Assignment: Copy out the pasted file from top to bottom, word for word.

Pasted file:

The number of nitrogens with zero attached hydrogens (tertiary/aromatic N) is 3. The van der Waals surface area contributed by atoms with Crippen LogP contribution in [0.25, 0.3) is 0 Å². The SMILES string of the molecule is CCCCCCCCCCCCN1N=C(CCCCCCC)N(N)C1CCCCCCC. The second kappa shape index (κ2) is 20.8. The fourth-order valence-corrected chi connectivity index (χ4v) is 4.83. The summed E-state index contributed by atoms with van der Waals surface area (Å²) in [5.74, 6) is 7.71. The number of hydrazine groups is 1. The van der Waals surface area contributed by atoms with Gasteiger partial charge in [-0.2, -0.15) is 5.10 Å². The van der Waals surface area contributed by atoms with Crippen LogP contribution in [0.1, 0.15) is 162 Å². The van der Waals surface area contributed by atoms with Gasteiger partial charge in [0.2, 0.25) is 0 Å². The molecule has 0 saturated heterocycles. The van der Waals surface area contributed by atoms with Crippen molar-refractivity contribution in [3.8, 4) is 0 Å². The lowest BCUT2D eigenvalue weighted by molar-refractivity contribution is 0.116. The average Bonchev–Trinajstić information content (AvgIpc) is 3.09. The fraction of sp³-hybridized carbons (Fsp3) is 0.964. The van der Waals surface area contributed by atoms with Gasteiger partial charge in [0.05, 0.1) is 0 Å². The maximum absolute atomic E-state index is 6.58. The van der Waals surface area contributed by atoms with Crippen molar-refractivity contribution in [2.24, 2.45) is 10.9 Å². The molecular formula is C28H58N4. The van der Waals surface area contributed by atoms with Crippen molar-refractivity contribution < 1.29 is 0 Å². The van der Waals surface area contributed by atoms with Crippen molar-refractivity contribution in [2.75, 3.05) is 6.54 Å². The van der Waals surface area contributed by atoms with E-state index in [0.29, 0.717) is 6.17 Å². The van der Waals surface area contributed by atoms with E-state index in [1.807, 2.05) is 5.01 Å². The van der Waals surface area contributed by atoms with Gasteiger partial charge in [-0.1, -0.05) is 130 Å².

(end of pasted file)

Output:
The number of nitrogens with zero attached hydrogens (tertiary/aromatic N) is 3. The van der Waals surface area contributed by atoms with Crippen LogP contribution in [0.25, 0.3) is 0 Å². The SMILES string of the molecule is CCCCCCCCCCCCN1N=C(CCCCCCC)N(N)C1CCCCCCC. The second kappa shape index (κ2) is 20.8. The fourth-order valence-corrected chi connectivity index (χ4v) is 4.83. The summed E-state index contributed by atoms with van der Waals surface area (Å²) in [5.74, 6) is 7.71. The number of hydrazine groups is 1. The van der Waals surface area contributed by atoms with Gasteiger partial charge in [-0.2, -0.15) is 5.10 Å². The van der Waals surface area contributed by atoms with Crippen LogP contribution in [0.1, 0.15) is 162 Å². The van der Waals surface area contributed by atoms with Gasteiger partial charge in [0.2, 0.25) is 0 Å². The molecule has 0 saturated heterocycles. The van der Waals surface area contributed by atoms with Crippen molar-refractivity contribution in [3.8, 4) is 0 Å². The lowest BCUT2D eigenvalue weighted by molar-refractivity contribution is 0.116. The average Bonchev–Trinajstić information content (AvgIpc) is 3.09. The fraction of sp³-hybridized carbons (Fsp3) is 0.964. The van der Waals surface area contributed by atoms with Gasteiger partial charge in [0.05, 0.1) is 0 Å². The maximum absolute atomic E-state index is 6.58. The van der Waals surface area contributed by atoms with Crippen molar-refractivity contribution in [2.24, 2.45) is 10.9 Å². The molecular formula is C28H58N4. The van der Waals surface area contributed by atoms with Crippen molar-refractivity contribution < 1.29 is 0 Å². The van der Waals surface area contributed by atoms with Crippen molar-refractivity contribution in [2.75, 3.05) is 6.54 Å². The van der Waals surface area contributed by atoms with E-state index in [0.29, 0.717) is 6.17 Å². The van der Waals surface area contributed by atoms with E-state index in [1.807, 2.05) is 5.01 Å². The van der Waals surface area contributed by atoms with Gasteiger partial charge in [-0.1, -0.05) is 130 Å².